Encyclopedia of Anti-Revisionism On-Line

I Wor Kuen

Reply to the “Asian Contingent Solidarity Statement”

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First Published: IWK Journal, No. 1, August 1974.
Transcription, Editing and Markup: Paul Saba
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EROL Note: This document was written in response to a Statement prepared and circulated by Wei Min She and others to mobilize support in the San Francisco Asian community for May Day rally in 1974 called by the Revolutionary Union. In it, IWK explains why it decided not to endorse the Statement.

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In the interest of building principled unity within the Asian Movement around the question of the role Asian workers play within the overall working class, we would like to offer some comments and criticisms of the “Asian Contingent Solidarity Statement.”

In general, we feel that the statement takes an incorrect approach to the question of how to build unity in the working class. The statement takes a subjective and almost apologetic or defensive view to the question of why there is disunity in the class and therefore doesn’t provide a clear and scientific way to analyze how real unity can be built.

To begin with, the statement defines the “American workers’ movement” too mechanically and narrowly. Asian workers are a part of the working class and as such have contributed in many ways to the overall development of the American workers’ movement. Their contributions can be seen in historical examples of Asians struggling against exploitation on the job and the leading role Asian workers have played in fighting national oppression in the Asian communities.

The American workers’ movement is much more than just the officially organized segment of the workers’ movement – by the narrow definition, the majority of Third World and women workers have simply been “out of it” for the past hundred years. The American workers’ movement is also more than just those particular struggles in which workers of all races took part together. The strikes of Chinese garment workers, Japanese farmers, etc. are also part of the American workers’ movement which has dealt blows against the capitalist system. Trade union leadership and political organizations such as the CP-USA and PL have not paid enough attention to the national question and to organizing Third World people on the basis of equality – we should not accept their narrow and chauvinist definition of the workers’ movement.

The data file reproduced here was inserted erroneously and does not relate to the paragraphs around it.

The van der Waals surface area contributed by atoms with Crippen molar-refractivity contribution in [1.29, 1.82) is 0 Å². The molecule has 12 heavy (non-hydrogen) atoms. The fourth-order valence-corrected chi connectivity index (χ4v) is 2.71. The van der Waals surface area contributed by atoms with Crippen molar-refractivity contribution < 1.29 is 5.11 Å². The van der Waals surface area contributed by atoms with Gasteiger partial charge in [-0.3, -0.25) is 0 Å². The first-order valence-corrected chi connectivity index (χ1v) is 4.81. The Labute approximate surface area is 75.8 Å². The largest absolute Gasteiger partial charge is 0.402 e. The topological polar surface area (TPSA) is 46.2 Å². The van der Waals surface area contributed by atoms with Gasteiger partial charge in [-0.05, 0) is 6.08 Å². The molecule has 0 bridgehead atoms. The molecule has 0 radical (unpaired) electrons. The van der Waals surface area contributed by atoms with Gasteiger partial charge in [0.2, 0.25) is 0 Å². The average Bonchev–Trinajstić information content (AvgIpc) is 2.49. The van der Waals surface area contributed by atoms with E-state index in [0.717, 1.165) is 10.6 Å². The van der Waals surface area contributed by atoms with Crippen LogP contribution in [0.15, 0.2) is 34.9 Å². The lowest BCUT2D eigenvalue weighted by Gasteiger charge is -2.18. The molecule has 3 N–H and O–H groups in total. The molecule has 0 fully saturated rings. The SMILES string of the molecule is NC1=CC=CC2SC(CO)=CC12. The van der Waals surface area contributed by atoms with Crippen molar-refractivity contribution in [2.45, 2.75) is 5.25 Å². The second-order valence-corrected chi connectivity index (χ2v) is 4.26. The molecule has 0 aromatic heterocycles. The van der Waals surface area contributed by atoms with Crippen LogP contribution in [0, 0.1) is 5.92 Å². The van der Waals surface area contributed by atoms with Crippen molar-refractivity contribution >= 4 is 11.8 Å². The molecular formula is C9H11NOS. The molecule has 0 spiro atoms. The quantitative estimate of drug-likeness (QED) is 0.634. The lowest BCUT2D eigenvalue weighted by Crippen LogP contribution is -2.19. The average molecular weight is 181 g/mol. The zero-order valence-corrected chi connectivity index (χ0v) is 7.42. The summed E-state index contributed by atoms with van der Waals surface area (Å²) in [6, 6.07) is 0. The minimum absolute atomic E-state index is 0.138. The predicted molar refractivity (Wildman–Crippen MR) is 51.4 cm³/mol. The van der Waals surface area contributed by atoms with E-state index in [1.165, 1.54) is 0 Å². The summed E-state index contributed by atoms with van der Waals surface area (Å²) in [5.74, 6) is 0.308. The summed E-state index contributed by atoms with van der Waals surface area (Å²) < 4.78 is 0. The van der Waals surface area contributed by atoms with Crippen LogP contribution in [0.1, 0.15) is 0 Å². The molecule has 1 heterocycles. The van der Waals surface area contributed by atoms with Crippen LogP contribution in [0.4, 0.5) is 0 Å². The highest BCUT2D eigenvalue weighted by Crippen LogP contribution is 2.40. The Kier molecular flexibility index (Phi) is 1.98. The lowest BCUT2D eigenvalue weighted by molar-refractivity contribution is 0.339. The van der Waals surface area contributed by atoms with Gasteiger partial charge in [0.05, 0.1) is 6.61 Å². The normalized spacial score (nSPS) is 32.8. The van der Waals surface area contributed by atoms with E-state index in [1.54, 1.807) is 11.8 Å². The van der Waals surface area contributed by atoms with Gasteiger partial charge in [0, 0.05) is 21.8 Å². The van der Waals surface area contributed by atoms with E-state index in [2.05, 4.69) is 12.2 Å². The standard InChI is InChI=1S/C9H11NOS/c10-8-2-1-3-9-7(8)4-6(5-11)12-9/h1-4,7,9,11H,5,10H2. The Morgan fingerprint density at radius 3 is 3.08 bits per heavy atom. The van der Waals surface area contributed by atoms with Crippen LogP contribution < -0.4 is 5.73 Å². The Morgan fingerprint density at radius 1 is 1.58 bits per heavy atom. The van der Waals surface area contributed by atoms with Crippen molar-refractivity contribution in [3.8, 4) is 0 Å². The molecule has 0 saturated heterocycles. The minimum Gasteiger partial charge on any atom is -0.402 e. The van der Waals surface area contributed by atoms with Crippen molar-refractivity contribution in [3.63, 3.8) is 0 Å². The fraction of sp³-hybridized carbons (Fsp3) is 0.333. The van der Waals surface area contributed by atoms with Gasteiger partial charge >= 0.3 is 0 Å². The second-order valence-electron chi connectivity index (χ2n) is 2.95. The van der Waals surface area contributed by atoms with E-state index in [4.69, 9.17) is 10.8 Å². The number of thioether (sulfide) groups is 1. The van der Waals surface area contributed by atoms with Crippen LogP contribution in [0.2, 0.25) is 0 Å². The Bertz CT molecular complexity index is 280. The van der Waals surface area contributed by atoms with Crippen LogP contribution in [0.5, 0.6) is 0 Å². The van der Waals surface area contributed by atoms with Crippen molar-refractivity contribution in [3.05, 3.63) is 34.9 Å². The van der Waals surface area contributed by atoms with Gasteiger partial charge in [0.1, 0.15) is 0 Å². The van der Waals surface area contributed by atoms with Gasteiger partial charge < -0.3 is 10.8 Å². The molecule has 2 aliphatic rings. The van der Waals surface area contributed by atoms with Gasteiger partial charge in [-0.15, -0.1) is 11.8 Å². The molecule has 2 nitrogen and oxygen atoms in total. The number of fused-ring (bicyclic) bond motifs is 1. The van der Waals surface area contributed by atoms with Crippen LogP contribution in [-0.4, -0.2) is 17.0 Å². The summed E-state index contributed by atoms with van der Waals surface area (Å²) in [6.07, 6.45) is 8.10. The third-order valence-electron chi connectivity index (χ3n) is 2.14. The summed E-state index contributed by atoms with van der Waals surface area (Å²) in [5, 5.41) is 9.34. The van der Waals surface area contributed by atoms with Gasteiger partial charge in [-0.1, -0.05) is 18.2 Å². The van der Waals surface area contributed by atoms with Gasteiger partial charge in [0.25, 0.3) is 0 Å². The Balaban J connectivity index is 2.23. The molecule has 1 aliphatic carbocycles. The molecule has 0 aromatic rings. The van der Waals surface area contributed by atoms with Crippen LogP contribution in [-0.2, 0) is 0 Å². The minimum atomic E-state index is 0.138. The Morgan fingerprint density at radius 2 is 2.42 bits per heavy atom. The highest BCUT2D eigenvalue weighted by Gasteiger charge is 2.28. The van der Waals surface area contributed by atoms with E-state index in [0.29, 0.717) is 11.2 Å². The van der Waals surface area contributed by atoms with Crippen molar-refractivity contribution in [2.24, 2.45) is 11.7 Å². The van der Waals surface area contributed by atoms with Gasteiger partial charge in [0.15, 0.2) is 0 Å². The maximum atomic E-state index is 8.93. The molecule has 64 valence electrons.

Secondly, the statement asserts that disunity among the class is caused by “lies handed down by capitalists to confuse and divide the American people.” We feel that it is much more than lies or trickery that has divided the class for all these years. There is a definite material basis for the divisions in the class – i.e. the systematic buying off of a section of white workers. Asian and other Third World workers are found in the lowest paying jobs, in non-unionized industries, have the hardest time being promoted, live in ghetto communities, etc.

Thirdly, we definitely agree that workers of all races “have more in common than differences.” Only through a united working class can Asian and all other workers achieve emancipation. The question is, how can real unity be best achieved? First, we must have a historical and material analysis of why divisions exist in the working class. Second, we must vigorously struggle against and expose trade union misleadership and the leadership of those political organisations which try to gloss over the question of disunity within the class and therefore perpetuate white chauvinism and divisions among the workers. Third, we must recognize the absolute right and primary necessity to organize, activate and raise the political consciousness of Asian and other Third World workers.

The statement implies that whenever Asians organized on their own, it is to be regretted or apologized for. Organizing along national lines on the one hand can be divisive and a bad thing if the struggle is led by narrow nationalists, but on the other hand, can be and is a progressive thing which activates and raises the consciousness of masses of Asians, when the struggle is led by class conscious Marxist-Leninists. Such struggles can be the basis for real unity among the class based on equality.

In summary, the statement doesn’t help to clarify the role of Asian workers within the workers’ movement but rather tends to reinforce narrow, chauvinist and opportunist ideas which have strengthened divisions in the class for many years. Although the solution to the national question and true emancipation for all oppressed and exploited people will not come about until the victory of socialism, we feel that the basis of unity on the national question must be clarified and struggled out in order to go forward in this period of time.